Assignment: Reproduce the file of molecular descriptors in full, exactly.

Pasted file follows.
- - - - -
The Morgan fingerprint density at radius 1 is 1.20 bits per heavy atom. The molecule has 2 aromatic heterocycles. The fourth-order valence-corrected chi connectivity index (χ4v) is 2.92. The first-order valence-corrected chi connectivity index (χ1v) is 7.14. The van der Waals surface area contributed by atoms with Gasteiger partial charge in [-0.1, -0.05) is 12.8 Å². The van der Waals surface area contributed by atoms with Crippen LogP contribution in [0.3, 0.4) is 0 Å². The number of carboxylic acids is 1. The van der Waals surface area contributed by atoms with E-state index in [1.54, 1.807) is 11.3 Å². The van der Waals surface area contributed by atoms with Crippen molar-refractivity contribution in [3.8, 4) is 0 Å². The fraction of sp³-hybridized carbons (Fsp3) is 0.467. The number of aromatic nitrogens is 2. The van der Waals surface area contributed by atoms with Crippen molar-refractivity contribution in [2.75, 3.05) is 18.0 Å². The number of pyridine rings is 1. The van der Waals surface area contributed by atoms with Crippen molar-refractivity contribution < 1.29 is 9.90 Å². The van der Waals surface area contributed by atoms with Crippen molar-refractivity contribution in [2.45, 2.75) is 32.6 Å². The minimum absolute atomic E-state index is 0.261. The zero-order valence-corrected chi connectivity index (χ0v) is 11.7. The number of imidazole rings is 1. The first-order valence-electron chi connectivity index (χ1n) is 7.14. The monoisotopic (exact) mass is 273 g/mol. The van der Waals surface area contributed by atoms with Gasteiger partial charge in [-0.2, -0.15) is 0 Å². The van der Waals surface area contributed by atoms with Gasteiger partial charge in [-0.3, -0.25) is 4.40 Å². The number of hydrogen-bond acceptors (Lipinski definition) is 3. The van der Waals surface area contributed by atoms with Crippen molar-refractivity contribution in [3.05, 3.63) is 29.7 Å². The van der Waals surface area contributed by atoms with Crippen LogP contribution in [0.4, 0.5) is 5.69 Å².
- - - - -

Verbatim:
The Morgan fingerprint density at radius 1 is 1.20 bits per heavy atom. The molecule has 2 aromatic heterocycles. The fourth-order valence-corrected chi connectivity index (χ4v) is 2.92. The first-order valence-corrected chi connectivity index (χ1v) is 7.14. The van der Waals surface area contributed by atoms with Gasteiger partial charge in [-0.1, -0.05) is 12.8 Å². The van der Waals surface area contributed by atoms with Crippen LogP contribution in [0.3, 0.4) is 0 Å². The number of carboxylic acids is 1. The van der Waals surface area contributed by atoms with E-state index in [1.54, 1.807) is 11.3 Å². The van der Waals surface area contributed by atoms with Crippen molar-refractivity contribution in [3.8, 4) is 0 Å². The fraction of sp³-hybridized carbons (Fsp3) is 0.467. The number of aromatic nitrogens is 2. The van der Waals surface area contributed by atoms with Crippen molar-refractivity contribution in [2.75, 3.05) is 18.0 Å². The number of pyridine rings is 1. The van der Waals surface area contributed by atoms with Crippen molar-refractivity contribution < 1.29 is 9.90 Å². The van der Waals surface area contributed by atoms with Crippen molar-refractivity contribution in [2.45, 2.75) is 32.6 Å². The minimum absolute atomic E-state index is 0.261. The zero-order valence-corrected chi connectivity index (χ0v) is 11.7. The number of imidazole rings is 1. The first-order valence-electron chi connectivity index (χ1n) is 7.14. The monoisotopic (exact) mass is 273 g/mol. The van der Waals surface area contributed by atoms with Gasteiger partial charge in [-0.2, -0.15) is 0 Å². The van der Waals surface area contributed by atoms with Gasteiger partial charge in [-0.3, -0.25) is 4.40 Å². The number of hydrogen-bond acceptors (Lipinski definition) is 3. The van der Waals surface area contributed by atoms with Crippen molar-refractivity contribution in [3.05, 3.63) is 29.7 Å². The van der Waals surface area contributed by atoms with Crippen LogP contribution in [0.4, 0.5) is 5.69 Å².